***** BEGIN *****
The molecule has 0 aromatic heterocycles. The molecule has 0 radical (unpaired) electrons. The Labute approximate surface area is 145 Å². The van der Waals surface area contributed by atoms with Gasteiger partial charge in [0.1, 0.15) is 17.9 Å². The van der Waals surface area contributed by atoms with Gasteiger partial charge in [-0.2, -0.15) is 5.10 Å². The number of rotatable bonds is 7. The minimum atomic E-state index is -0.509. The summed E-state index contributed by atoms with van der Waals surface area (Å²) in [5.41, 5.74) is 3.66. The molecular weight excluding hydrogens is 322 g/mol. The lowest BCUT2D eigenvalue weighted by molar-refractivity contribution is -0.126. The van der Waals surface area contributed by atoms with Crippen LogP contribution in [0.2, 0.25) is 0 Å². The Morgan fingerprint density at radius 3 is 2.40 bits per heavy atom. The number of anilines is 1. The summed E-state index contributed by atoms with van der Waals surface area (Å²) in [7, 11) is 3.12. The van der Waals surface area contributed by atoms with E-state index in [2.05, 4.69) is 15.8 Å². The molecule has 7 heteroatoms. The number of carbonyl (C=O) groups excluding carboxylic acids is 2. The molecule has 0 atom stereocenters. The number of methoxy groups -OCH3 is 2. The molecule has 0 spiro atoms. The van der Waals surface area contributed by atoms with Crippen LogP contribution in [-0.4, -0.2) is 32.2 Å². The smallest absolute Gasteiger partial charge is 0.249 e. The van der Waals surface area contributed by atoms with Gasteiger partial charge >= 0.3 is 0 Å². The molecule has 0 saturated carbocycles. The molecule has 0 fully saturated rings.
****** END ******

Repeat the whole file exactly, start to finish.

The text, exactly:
The molecule has 0 aromatic heterocycles. The molecule has 0 radical (unpaired) electrons. The Labute approximate surface area is 145 Å². The van der Waals surface area contributed by atoms with Gasteiger partial charge in [0.1, 0.15) is 17.9 Å². The van der Waals surface area contributed by atoms with Gasteiger partial charge in [-0.2, -0.15) is 5.10 Å². The number of rotatable bonds is 7. The minimum atomic E-state index is -0.509. The summed E-state index contributed by atoms with van der Waals surface area (Å²) in [5.41, 5.74) is 3.66. The molecular weight excluding hydrogens is 322 g/mol. The lowest BCUT2D eigenvalue weighted by molar-refractivity contribution is -0.126. The van der Waals surface area contributed by atoms with Crippen LogP contribution in [0.2, 0.25) is 0 Å². The Morgan fingerprint density at radius 3 is 2.40 bits per heavy atom. The number of anilines is 1. The summed E-state index contributed by atoms with van der Waals surface area (Å²) in [7, 11) is 3.12. The van der Waals surface area contributed by atoms with E-state index in [2.05, 4.69) is 15.8 Å². The molecule has 7 heteroatoms. The number of carbonyl (C=O) groups excluding carboxylic acids is 2. The molecule has 0 atom stereocenters. The number of methoxy groups -OCH3 is 2. The molecule has 0 spiro atoms. The van der Waals surface area contributed by atoms with Crippen LogP contribution in [-0.4, -0.2) is 32.2 Å². The smallest absolute Gasteiger partial charge is 0.249 e. The van der Waals surface area contributed by atoms with Gasteiger partial charge >= 0.3 is 0 Å². The molecule has 0 saturated carbocycles. The molecule has 0 fully saturated rings.